The Teleological Argument

archiebw's version from 2016-05-18 09:22


Question Answer
Who was an old supporter of the argument?Socrates.
What three thing does the universe have, according to supporters?Order, purpose and regularity.
What two things might support the argument's premise?Changing seasons or the intricate and purposeful human body.
Which are the two parts of the argument?Design qua regularity and design qua purpose.
Which Way of Aquinas's comprises this argument?His Fifth Way.
What is the jist of Aquinas's argument? Everything works to a purpose but inanimate objects have no rational powers, therefore they are directed by an external power.
To what does Aquinas compare inanimate objects?Arrows directed by an archer.
Of what concept is Aquinas's argument in favour, and what does this mean?'Regularity of succession', and scientific laws that are predictable and lead to certain results.
By what theory is Aquinas influenced?Aristotle's theory of the Four Causes.
Who suggests Aquinas's claim that things in nature are directed to some purpose contradicts available evidence?Antony Flew.
Who claims Aquinas's argument already assumes what is at issue, that being whether God imposes regularity?Richard Swinburne.


Question Answer
For 'design qua purpose', to what is the universe compared?A machine with perfectly arranged parts.
When did 'design qua purpose' originate, and which man was at the forefront of science then?The 17th century, and Isaac Newton.
Why did belief in 'design qua purpose' not require belief in a *sustaining* God?Because it was conceivable that each part affected another part, like a machine.
Which man existing from 1749-1827 had something to say on the matter, and what did he say?Pierre Laplace, and everything was determined and would all eventually be explained scientifically.
Who made the watch analogy, in which book did he make it and when was it published?William Paley, and 'Natural Theology' (1802).
Which three things did Paley use as an example of design in nature?The intricacy of the human eye, bird's wings and fish's fins.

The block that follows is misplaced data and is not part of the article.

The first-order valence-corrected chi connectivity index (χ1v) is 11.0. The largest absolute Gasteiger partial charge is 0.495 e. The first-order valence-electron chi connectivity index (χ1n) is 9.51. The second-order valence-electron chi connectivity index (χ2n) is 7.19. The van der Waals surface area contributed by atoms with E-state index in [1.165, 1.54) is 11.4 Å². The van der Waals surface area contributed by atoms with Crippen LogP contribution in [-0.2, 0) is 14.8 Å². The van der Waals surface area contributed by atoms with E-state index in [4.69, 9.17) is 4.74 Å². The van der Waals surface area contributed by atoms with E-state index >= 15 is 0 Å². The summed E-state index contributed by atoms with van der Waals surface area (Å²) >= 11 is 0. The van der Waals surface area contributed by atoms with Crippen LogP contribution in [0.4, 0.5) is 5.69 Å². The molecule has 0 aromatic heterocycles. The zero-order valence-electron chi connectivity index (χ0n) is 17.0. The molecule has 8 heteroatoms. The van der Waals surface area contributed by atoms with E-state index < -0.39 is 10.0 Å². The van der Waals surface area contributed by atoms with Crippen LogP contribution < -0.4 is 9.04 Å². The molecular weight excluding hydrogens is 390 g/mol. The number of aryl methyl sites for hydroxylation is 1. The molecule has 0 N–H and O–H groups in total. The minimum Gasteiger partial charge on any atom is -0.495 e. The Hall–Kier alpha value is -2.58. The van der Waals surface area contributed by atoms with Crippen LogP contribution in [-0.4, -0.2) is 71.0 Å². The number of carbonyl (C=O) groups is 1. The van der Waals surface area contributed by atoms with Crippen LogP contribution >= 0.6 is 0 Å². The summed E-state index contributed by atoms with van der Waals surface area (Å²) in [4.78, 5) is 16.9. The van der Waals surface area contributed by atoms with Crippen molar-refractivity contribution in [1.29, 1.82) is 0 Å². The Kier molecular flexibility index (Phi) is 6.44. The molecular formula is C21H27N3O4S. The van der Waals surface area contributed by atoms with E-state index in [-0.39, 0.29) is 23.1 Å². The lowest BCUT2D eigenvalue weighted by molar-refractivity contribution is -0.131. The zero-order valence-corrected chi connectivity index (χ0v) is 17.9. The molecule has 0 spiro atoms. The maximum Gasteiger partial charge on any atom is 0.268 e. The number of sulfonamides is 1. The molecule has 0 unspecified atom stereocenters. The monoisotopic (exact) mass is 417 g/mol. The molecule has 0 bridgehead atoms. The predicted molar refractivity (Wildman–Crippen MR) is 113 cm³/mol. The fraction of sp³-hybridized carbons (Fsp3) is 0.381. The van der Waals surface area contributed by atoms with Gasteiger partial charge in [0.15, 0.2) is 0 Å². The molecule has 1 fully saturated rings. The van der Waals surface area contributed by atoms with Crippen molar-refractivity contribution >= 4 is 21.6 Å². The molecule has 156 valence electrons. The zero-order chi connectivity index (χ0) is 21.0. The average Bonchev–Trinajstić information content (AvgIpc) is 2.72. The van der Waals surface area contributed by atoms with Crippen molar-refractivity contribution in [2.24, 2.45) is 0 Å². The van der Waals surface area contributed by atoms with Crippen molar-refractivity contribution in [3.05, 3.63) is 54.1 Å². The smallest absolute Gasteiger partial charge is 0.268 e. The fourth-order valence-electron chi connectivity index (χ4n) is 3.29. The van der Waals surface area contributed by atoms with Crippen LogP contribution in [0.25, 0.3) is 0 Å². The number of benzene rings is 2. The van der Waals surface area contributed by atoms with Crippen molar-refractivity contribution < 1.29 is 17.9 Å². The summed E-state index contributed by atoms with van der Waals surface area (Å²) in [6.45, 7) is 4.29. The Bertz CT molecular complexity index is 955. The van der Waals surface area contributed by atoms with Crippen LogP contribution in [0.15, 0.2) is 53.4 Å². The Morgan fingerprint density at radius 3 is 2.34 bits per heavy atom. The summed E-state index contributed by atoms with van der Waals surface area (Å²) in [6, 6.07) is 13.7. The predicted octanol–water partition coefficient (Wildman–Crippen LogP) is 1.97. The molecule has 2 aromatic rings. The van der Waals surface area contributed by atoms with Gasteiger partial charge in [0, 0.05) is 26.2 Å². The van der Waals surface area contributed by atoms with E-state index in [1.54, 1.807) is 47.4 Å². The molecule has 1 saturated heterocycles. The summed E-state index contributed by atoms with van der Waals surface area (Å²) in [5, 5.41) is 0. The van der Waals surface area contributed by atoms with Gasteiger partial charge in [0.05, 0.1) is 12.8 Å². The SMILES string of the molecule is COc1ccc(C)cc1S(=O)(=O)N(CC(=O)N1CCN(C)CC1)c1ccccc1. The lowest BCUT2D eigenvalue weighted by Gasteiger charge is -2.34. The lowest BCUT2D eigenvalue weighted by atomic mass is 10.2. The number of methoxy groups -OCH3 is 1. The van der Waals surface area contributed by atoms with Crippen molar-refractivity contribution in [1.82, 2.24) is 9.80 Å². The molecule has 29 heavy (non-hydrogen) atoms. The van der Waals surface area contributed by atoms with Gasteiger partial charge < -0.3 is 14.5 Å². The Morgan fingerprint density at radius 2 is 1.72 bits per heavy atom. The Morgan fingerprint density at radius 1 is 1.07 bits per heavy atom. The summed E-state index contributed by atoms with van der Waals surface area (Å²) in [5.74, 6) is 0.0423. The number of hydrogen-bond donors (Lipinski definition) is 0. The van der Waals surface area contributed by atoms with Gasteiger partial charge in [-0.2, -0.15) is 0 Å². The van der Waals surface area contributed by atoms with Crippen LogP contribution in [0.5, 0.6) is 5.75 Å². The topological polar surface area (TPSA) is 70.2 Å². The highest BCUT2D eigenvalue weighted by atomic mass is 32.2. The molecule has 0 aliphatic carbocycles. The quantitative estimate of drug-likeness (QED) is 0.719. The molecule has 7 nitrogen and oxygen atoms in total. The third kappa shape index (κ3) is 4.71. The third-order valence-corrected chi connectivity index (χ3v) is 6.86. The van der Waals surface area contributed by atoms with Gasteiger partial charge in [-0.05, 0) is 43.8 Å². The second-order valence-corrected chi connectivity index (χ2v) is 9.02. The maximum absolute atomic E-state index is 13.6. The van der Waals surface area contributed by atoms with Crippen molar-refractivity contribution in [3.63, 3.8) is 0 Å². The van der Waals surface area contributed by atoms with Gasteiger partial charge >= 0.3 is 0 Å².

To what was the second part of Paley's argument related?'Design qua regularity'.
For the second part of his argument, to what did Paley point?Newton's laws of motion; the rotation of the planets and how they all observed gravity.
Who made the point about the destruction of the world if its forces varied only slightly?William Paley and Arthur Brown.
What four things would one observe about the watch in Paley's analogy?It has a purpose, the parts work together so are fit for this purpose, they are ordered and if they were arranged in a different way it would not work.
What did Paley state was not essential for the watch for it to appear designed, and whose criticism does this go against?Perfection, and David Hume.
How does Paley continue his watch analogy?By asking the reader to suppose that the watch produced other watches, positing that their admiration for it would increase, and concluding they would conclude the existence of a creator..


Question Answer
What does the ozone layer do?Absorbs the Sun's ultraviolet radiation and protects the Earth from its harmful effects.
Who used the ozone layer as an example of design, and what did he say it had?Arthur Brown, and "just the right thickness and exactly the correct defense."
What is an argument against Arthur Brown?The ozone layer existed before human life.
In what work did David Hume include his rebuttals of teleological arguments, and when was it released?'Dialogues Concerning Natural Religion', and 1779.
What does Hume use to specifically argue that the God of classical theism seems unlikely, and what does he say is more likely?The flaws of suffering and death in the world, and an apprentice god who has moved to bigger, better universes.
Why was discussing the design of the universe in human terms unacceptable, according to Hume?Because God transcends human understanding.
Why does the analogy of the world as a machine undermine the argument, according to Hume?Because machines are normally designed by many hands.
To what did Hume think it was more appropriate to compare the universe than a machine, and to what modern theory could this be compared?A vegetable or inert animal which grows of its own accord, and the 'Gaia' theory.
What was Epicurus's (341-270 BCE) fundamental belief?That the universe was just made up of space and eternal atoms which move and change.
What is the Epicurean Hypothesis?At the beginning of the universe, it consisted of particles in random motion, and these gradually evolved into order.
What is a good supporting argument for the Epicurean Hypothesis?The universe is eternal, so it is inevitable this ordered state would develop.
Which philosopher existing from 1806-1873 argued 'the problem of evil'?John Stuart Mill.
More recently, which theory has most notably challenged this argument?Darwinism.

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